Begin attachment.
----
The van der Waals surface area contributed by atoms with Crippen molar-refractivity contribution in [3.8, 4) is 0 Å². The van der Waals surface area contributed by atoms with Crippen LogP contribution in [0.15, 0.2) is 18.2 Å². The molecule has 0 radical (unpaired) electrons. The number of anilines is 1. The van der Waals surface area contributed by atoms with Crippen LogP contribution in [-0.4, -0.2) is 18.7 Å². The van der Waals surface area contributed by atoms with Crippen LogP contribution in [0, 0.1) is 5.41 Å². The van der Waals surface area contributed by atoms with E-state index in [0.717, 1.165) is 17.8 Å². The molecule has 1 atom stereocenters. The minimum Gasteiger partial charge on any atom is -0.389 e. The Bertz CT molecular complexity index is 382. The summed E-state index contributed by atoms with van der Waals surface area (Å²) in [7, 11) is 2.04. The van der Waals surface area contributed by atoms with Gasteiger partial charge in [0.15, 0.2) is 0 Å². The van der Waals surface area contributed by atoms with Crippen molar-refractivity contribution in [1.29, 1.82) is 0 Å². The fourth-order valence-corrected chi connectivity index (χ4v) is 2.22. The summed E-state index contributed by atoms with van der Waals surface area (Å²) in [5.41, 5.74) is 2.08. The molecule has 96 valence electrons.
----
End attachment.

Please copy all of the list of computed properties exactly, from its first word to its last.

The van der Waals surface area contributed by atoms with Crippen molar-refractivity contribution in [3.8, 4) is 0 Å². The van der Waals surface area contributed by atoms with Crippen LogP contribution in [0.15, 0.2) is 18.2 Å². The molecule has 0 radical (unpaired) electrons. The number of anilines is 1. The van der Waals surface area contributed by atoms with Crippen LogP contribution in [-0.4, -0.2) is 18.7 Å². The van der Waals surface area contributed by atoms with Crippen LogP contribution in [0, 0.1) is 5.41 Å². The van der Waals surface area contributed by atoms with E-state index in [0.717, 1.165) is 17.8 Å². The molecule has 1 atom stereocenters. The minimum Gasteiger partial charge on any atom is -0.389 e. The Bertz CT molecular complexity index is 382. The summed E-state index contributed by atoms with van der Waals surface area (Å²) in [7, 11) is 2.04. The van der Waals surface area contributed by atoms with Gasteiger partial charge in [0.15, 0.2) is 0 Å². The van der Waals surface area contributed by atoms with Crippen molar-refractivity contribution in [1.29, 1.82) is 0 Å². The fourth-order valence-corrected chi connectivity index (χ4v) is 2.22. The summed E-state index contributed by atoms with van der Waals surface area (Å²) in [5.41, 5.74) is 2.08. The molecule has 96 valence electrons.